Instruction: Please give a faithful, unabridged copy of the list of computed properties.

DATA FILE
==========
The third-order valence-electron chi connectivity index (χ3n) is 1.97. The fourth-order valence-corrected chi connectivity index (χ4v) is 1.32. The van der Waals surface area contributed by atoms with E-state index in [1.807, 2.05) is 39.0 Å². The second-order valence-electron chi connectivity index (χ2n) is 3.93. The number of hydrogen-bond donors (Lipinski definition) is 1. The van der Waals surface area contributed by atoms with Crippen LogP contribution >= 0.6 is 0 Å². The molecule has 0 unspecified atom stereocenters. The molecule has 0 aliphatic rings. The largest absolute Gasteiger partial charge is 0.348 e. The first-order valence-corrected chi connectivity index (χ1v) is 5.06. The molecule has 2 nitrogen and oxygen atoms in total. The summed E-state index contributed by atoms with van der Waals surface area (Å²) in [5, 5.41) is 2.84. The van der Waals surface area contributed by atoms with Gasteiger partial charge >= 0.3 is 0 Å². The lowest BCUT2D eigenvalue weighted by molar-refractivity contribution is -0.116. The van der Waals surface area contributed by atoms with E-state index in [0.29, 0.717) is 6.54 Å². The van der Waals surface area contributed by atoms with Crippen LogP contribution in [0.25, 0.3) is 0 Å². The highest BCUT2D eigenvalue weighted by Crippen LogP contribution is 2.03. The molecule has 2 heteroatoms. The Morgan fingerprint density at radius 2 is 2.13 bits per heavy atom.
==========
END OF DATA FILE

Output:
The third-order valence-electron chi connectivity index (χ3n) is 1.97. The fourth-order valence-corrected chi connectivity index (χ4v) is 1.32. The van der Waals surface area contributed by atoms with E-state index in [1.807, 2.05) is 39.0 Å². The second-order valence-electron chi connectivity index (χ2n) is 3.93. The number of hydrogen-bond donors (Lipinski definition) is 1. The van der Waals surface area contributed by atoms with Crippen LogP contribution >= 0.6 is 0 Å². The molecule has 0 unspecified atom stereocenters. The molecule has 0 aliphatic rings. The largest absolute Gasteiger partial charge is 0.348 e. The first-order valence-corrected chi connectivity index (χ1v) is 5.06. The molecule has 2 nitrogen and oxygen atoms in total. The summed E-state index contributed by atoms with van der Waals surface area (Å²) in [5, 5.41) is 2.84. The van der Waals surface area contributed by atoms with Gasteiger partial charge >= 0.3 is 0 Å². The lowest BCUT2D eigenvalue weighted by molar-refractivity contribution is -0.116. The van der Waals surface area contributed by atoms with E-state index in [0.29, 0.717) is 6.54 Å². The van der Waals surface area contributed by atoms with Crippen LogP contribution in [0.25, 0.3) is 0 Å². The highest BCUT2D eigenvalue weighted by Crippen LogP contribution is 2.03. The molecule has 2 heteroatoms. The Morgan fingerprint density at radius 2 is 2.13 bits per heavy atom.